Google, HTML5 and Standards

While there were lots of trumpets and elephants accompanying recent announcement of Google Wave, one of the things that could have slipped by was their public commitment to building Wave in HTML5.

Not long afterwards the W3C announced the discontinuation of the XHTML2 Working Group, to ‘increase resources on HTML 5‘ in their words. It’s pretty clear all the cool kids are wearing HTML5 this summer.

Arguably the single biggest difference between the two standards is XHTML’s insistence on ‘well-formedness’ — closing your Ps and LIs and using self-closing IMG and BR tags. Now, as Jeremy Keith points out, choosing to use HTML5 in no way prevents you from closing your tags.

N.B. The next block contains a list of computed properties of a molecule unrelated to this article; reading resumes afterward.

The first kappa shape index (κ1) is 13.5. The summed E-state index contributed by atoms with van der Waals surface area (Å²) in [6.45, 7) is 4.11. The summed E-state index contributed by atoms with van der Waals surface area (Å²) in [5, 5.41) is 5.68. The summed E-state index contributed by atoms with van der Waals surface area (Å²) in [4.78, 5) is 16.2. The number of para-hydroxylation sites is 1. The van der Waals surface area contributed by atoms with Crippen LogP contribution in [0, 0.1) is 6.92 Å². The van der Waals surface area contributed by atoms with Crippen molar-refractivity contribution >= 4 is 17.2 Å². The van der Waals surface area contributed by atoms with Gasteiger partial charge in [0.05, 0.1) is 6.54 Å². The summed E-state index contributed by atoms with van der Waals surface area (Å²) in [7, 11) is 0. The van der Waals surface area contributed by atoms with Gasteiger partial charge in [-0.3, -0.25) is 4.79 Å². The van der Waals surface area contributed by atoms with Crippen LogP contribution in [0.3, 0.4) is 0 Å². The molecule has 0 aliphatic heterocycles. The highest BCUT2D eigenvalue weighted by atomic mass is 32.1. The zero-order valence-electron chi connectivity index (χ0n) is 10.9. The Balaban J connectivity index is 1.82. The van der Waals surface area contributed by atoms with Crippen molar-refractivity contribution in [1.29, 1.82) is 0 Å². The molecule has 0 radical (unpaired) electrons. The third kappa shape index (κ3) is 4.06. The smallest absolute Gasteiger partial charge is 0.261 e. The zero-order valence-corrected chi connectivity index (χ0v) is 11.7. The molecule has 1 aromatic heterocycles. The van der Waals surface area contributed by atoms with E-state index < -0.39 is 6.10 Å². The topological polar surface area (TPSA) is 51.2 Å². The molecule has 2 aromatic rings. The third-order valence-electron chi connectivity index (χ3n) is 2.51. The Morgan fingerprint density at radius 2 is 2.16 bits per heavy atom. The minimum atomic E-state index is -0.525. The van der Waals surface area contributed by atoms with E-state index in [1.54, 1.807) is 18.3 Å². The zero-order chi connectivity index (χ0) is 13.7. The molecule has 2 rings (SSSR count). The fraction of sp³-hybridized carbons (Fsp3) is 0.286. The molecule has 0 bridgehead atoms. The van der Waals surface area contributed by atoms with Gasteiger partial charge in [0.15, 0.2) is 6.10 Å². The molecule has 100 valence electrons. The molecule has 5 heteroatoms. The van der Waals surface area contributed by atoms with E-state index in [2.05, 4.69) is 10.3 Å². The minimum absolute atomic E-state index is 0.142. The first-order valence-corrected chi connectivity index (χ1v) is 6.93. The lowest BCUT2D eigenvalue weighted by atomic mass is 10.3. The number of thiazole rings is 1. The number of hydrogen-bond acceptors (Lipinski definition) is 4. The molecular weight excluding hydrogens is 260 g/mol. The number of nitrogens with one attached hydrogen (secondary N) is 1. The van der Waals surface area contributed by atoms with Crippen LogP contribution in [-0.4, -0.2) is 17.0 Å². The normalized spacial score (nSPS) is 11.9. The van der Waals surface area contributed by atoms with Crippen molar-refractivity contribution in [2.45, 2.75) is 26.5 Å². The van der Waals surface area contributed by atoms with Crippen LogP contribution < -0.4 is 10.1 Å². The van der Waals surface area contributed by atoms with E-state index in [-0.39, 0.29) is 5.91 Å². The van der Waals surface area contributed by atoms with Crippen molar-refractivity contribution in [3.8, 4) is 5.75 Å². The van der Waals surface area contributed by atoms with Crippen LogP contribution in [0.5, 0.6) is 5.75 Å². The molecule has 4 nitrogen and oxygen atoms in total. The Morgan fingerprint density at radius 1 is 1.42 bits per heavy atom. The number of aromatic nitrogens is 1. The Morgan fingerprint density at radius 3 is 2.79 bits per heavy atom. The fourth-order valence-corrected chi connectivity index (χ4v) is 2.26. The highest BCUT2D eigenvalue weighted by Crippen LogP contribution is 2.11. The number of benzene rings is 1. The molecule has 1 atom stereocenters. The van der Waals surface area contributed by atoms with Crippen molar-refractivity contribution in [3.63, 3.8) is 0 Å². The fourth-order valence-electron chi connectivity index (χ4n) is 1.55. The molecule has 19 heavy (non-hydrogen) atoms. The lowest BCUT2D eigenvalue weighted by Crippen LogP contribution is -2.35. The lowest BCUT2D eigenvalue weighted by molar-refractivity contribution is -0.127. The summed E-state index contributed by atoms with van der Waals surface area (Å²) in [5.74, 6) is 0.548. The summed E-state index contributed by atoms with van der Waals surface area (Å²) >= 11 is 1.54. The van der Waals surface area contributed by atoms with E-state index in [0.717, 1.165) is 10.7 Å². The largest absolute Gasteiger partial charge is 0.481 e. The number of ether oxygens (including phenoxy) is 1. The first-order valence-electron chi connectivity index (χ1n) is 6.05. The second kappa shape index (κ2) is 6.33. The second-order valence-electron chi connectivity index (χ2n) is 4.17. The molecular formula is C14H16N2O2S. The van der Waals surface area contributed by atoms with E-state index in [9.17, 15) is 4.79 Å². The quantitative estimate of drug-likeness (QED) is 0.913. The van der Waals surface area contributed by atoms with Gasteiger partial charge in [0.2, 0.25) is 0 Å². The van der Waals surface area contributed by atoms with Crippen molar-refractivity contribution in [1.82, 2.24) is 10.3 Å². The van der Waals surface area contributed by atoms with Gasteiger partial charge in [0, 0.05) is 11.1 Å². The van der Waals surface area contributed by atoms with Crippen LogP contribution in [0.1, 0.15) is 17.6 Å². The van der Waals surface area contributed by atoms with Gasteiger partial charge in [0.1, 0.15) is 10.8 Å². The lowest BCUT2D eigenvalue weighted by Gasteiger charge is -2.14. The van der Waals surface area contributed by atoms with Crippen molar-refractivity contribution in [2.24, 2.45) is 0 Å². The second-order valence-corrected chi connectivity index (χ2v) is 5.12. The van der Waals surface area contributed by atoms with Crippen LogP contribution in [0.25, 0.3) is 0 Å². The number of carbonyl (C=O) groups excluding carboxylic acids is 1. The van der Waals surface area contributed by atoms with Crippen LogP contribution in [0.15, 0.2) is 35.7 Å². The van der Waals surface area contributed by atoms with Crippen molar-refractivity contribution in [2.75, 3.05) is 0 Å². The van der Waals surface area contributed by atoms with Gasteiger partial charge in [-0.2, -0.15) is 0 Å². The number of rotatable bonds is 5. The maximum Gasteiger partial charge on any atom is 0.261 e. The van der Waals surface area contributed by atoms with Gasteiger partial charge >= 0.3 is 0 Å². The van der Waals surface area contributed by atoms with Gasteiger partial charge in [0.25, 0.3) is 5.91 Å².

However it does make closing your tags more of a stylistic choice — like getting a tongue stud or allowing your underpants to show above your jeans. As with HTML 4, you’re free to leave many tags open swinging in the breeze without fear of validation errors or other reprecussions.

Personally, like many of us, I’ve become so ingrained at writing XHTML that I feel dirty if I write so much as an unclosed P tag. I also find it easier to fix layout bugs when I can easily identify where tags finish.

But clearly not everyone feels that way — including the web’s most visible citizen.

Arguably the web’s most famous page — the classic Google Search page — labels itself as HTML5 but presents with 41 Errors, 2 warnings . Most notable of these include:

  • Using FONT (deprecated in HTML 4.01)
  • Using NOBR (I believe never officially part of the spec)